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dc.contributor.authorJensen, Frants
dc.contributor.authorRocco, Alice
dc.contributor.authorMansur, Rubaiyat
dc.contributor.authorSmith, Brian
dc.contributor.authorJanik, Vincent M.
dc.contributor.authorMadsen, Peter
dc.date.accessioned2013-11-04T11:01:04Z
dc.date.available2013-11-04T11:01:04Z
dc.date.issued2013-04-03
dc.identifier.citationJensen , F , Rocco , A , Mansur , R , Smith , B , Janik , V M & Madsen , P 2013 , ' Clicking in Shallow Rivers : Short-Range Echolocation of Irrawaddy and Ganges River Dolphins in a Shallow, Acoustically Complex Habitat ' PLoS One , vol. 8 , no. 4 , e59284 . DOI: 10.1371/journal.pone.0059284en
dc.identifier.issn1932-6203
dc.identifier.otherPURE: 49660047
dc.identifier.otherPURE UUID: 69d9faec-593c-4907-94c9-f7272ec9d80a
dc.identifier.otherScopus: 84875720310
dc.identifier.urihttp://hdl.handle.net/10023/4141
dc.description.abstractToothed whales (Cetacea, odontoceti) use biosonar to navigate their environment and to find and catch prey. All studied toothed whale species have evolved highly directional, high-amplitude ultrasonic clicks suited for long-range echolocation of prey in open water. Little is known about the biosonar signals of toothed whale species inhabiting freshwater habitats such as endangered river dolphins. To address the evolutionary pressures shaping the echolocation signal parameters of non-marine toothed whales, we investigated the biosonar source parameters of Ganges river dolphins (Platanista gangetica gangetica) and Irrawaddy dolphins (Orcaella brevirostris) within the river systems of the Sundarban mangrove forest. Both Ganges and Irrawaddy dolphins produced echolocation clicks with a high repetition rate and low source level compared to marine species. Irrawaddy dolphins, inhabiting coastal and riverine habitats, produced a mean source level of 195 dB (max 203 dB) re 1 µPapp whereas Ganges river dolphins, living exclusively upriver, produced a mean source level of 184 dB (max 191) re 1 µPapp. These source levels are 1–2 orders of magnitude lower than those of similar sized marine delphinids and may reflect an adaptation to a shallow, acoustically complex freshwater habitat with high reverberation and acoustic clutter. The centroid frequency of Ganges river dolphin clicks are an octave lower than predicted from scaling, but with an estimated beamwidth comparable to that of porpoises. The unique bony maxillary crests found in the Platanista forehead may help achieve a higher directionality than expected using clicks nearly an octave lower than similar sized odontocetes.en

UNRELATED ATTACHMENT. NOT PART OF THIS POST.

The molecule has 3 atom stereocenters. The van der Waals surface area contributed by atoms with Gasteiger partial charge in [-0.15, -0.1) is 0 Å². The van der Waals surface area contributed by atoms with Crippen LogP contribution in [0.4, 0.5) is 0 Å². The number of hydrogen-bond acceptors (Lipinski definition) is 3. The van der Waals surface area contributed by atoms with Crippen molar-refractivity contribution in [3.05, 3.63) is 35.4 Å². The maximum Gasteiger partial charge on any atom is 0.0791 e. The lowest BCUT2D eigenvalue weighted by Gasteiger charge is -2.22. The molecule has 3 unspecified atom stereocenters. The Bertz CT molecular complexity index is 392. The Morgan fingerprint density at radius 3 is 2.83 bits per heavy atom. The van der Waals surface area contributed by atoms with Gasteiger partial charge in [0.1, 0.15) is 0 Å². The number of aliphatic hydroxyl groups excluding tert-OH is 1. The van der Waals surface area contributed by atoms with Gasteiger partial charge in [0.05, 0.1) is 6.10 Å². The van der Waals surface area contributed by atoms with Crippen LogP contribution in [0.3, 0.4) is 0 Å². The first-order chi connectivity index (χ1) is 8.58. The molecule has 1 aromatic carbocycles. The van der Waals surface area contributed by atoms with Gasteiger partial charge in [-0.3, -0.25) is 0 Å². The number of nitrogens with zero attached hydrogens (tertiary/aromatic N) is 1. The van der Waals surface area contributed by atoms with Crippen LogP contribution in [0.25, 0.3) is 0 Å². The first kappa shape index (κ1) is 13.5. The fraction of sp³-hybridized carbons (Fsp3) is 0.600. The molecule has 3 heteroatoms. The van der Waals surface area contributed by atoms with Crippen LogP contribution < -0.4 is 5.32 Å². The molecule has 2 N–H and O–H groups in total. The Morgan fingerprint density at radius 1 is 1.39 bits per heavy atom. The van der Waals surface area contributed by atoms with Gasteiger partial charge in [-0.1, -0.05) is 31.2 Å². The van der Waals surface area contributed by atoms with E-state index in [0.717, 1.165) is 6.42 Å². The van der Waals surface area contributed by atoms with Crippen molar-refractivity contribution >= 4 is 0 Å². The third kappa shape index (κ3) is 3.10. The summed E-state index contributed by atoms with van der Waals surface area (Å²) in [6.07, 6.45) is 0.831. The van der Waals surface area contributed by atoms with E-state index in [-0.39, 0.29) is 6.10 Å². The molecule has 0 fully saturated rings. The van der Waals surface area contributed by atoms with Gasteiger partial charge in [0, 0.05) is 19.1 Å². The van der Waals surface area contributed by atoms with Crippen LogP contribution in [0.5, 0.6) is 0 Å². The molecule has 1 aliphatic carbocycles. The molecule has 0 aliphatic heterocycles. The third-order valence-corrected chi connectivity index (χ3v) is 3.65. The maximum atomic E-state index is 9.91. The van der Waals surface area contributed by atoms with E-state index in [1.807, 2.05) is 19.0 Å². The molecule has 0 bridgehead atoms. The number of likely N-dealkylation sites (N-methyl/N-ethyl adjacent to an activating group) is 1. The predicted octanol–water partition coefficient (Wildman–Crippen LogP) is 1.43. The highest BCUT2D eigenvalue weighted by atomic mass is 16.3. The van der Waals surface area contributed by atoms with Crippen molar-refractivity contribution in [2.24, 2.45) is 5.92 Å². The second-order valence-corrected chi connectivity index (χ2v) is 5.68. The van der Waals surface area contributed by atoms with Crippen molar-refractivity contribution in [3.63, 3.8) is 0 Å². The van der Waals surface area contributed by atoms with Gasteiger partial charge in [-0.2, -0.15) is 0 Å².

dc.format.extent13en
dc.language.isoeng
dc.relation.ispartofPLoS Oneen
dc.rights© 2013 Jensen et al. This is an open-access article distributed under the terms of the Creative Commons Attribution License, which permits unrestricted use, distribution, and reproduction in any medium, provided the original author and source are credited.en
dc.subjectUltrasonic clicksen
dc.subjectBiosonar signalsen
dc.subjectEcholocationen
dc.subjectGanges river dolphinsen
dc.subjectIrrawaddy dolphinsen
dc.subjectAdaptationen
dc.subjectQ Scienceen
dc.subject.lccQen
dc.titleClicking in Shallow Rivers : Short-Range Echolocation of Irrawaddy and Ganges River Dolphins in a Shallow, Acoustically Complex Habitaten
dc.typeJournal articleen
dc.description.versionPublisher PDFen
dc.contributor.institutionUniversity of St Andrews. School of Biologyen
dc.contributor.institutionUniversity of St Andrews. Sea Mammal Research Uniten
dc.contributor.institutionUniversity of St Andrews. Marine Alliance for Science & Technology Scotlanden
dc.contributor.institutionUniversity of St Andrews. Scottish Oceans Instituteen
dc.contributor.institutionUniversity of St Andrews. Institute of Behavioural and Neural Sciencesen
dc.contributor.institutionUniversity of St Andrews. Centre for Social Learning & Cognitive Evolutionen
dc.contributor.institutionUniversity of St Andrews. Bioacoustics groupen
dc.identifier.doihttps://doi.org/10.1371/journal.pone.0059284
dc.description.statusPeer revieweden


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